Clinical Research Fellow
Gene Expression in Cardiac Surgery
Cardiac surgery continues to be associated with a significant mortality and a considerable risk of postoperative complications. Much of this morbidity and mortality is related to a dysfunctional host inflammatory response. There is evidence that individual variation in this highly regulated response is influenced by genetic diversity at the DNA sequence level. We aim to define sequential patterns of gene expression before, during and after cardiac surgery, and to determine the extent of diversity in this response between individual patients. As a model of the acute inflammatory response in humans, analysis of genome-wide patterns of gene expression over time provides a unique opportunity to understand differential gene expression and the pathways involved.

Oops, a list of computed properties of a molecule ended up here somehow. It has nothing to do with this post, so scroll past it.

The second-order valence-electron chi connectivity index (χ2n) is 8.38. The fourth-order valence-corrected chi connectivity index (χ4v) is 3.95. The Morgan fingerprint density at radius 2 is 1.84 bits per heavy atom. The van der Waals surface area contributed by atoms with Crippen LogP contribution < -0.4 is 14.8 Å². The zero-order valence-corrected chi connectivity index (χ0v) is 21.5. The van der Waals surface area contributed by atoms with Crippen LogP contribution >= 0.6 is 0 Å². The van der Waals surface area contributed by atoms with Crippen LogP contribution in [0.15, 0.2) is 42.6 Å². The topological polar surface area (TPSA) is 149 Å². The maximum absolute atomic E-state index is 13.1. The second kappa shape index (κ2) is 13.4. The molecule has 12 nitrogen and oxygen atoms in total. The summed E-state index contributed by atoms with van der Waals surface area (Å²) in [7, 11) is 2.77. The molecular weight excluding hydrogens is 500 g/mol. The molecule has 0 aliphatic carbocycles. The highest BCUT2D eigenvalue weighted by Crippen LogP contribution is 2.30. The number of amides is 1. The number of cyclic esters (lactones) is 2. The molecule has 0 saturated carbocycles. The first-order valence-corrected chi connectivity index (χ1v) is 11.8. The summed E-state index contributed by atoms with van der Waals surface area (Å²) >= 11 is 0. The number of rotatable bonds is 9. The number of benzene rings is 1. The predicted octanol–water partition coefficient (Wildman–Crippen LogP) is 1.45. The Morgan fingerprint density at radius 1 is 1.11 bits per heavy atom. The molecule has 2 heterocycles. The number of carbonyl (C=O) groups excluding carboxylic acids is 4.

We have completed an initial pilot of gene expression study from collected circulating leukocytes in 15 patients confirming the feasibility of our approach and providing a detailed analysis of the kinetics of gene expression.
Therefore, we aim to investigate the influence of DNA sequence variation on gene expression patterns in a larger cohort of 105 patients undergoing cardiac surgery in which gene expression at the selected time points will be correlated with genome-wide SNP diversity to map expression quantitative trait loci.
Keywords: CABG, Cardiac Surgery, Genetics, Gene Expression
This project is sponsored by the Barts and the London School of Medicine and Dentistry and supported by an Young Investigator Award (2008) from the Intensive Care Society